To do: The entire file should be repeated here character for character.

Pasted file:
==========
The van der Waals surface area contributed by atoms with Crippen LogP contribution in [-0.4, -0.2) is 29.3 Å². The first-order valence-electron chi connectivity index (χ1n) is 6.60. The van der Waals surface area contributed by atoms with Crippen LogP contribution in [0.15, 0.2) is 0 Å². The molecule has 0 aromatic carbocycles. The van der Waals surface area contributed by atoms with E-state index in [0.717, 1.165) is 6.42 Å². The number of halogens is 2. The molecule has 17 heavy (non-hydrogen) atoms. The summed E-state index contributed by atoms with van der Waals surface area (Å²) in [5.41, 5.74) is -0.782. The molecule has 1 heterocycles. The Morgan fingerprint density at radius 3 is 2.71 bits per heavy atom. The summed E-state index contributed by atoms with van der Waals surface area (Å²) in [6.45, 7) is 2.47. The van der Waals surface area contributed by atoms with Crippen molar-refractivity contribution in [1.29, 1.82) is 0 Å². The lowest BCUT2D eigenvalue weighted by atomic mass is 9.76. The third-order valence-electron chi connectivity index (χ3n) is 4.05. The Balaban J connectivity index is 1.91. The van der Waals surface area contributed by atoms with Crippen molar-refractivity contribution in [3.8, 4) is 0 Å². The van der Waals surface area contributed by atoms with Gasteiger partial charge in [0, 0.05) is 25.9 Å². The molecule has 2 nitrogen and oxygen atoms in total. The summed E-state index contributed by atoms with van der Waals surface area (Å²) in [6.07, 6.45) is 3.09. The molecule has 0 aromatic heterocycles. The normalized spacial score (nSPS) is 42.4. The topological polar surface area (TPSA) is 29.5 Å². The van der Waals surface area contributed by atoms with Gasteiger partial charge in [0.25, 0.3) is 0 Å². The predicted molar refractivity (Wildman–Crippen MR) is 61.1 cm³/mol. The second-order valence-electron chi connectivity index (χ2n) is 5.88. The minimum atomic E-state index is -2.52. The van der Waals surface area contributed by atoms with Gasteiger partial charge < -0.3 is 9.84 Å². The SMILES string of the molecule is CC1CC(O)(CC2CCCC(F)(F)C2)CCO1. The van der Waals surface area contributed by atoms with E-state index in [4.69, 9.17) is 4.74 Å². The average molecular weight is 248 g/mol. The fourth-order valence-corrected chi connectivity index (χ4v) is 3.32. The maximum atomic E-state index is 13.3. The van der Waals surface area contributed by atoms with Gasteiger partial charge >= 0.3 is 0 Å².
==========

The van der Waals surface area contributed by atoms with Crippen LogP contribution in [-0.4, -0.2) is 29.3 Å². The first-order valence-electron chi connectivity index (χ1n) is 6.60. The van der Waals surface area contributed by atoms with Crippen LogP contribution in [0.15, 0.2) is 0 Å². The molecule has 0 aromatic carbocycles. The van der Waals surface area contributed by atoms with E-state index in [0.717, 1.165) is 6.42 Å². The number of halogens is 2. The molecule has 17 heavy (non-hydrogen) atoms. The summed E-state index contributed by atoms with van der Waals surface area (Å²) in [5.41, 5.74) is -0.782. The molecule has 1 heterocycles. The Morgan fingerprint density at radius 3 is 2.71 bits per heavy atom. The summed E-state index contributed by atoms with van der Waals surface area (Å²) in [6.45, 7) is 2.47. The van der Waals surface area contributed by atoms with Crippen molar-refractivity contribution in [1.29, 1.82) is 0 Å². The lowest BCUT2D eigenvalue weighted by atomic mass is 9.76. The third-order valence-electron chi connectivity index (χ3n) is 4.05. The Balaban J connectivity index is 1.91. The van der Waals surface area contributed by atoms with Crippen molar-refractivity contribution in [3.8, 4) is 0 Å². The van der Waals surface area contributed by atoms with Gasteiger partial charge in [0, 0.05) is 25.9 Å². The molecule has 2 nitrogen and oxygen atoms in total. The summed E-state index contributed by atoms with van der Waals surface area (Å²) in [6.07, 6.45) is 3.09. The molecule has 0 aromatic heterocycles. The normalized spacial score (nSPS) is 42.4. The topological polar surface area (TPSA) is 29.5 Å². The van der Waals surface area contributed by atoms with Gasteiger partial charge in [0.25, 0.3) is 0 Å². The predicted molar refractivity (Wildman–Crippen MR) is 61.1 cm³/mol. The second-order valence-electron chi connectivity index (χ2n) is 5.88. The minimum atomic E-state index is -2.52. The van der Waals surface area contributed by atoms with Gasteiger partial charge < -0.3 is 9.84 Å². The SMILES string of the molecule is CC1CC(O)(CC2CCCC(F)(F)C2)CCO1. The van der Waals surface area contributed by atoms with E-state index in [4.69, 9.17) is 4.74 Å². The average molecular weight is 248 g/mol. The fourth-order valence-corrected chi connectivity index (χ4v) is 3.32. The maximum atomic E-state index is 13.3. The van der Waals surface area contributed by atoms with Gasteiger partial charge >= 0.3 is 0 Å².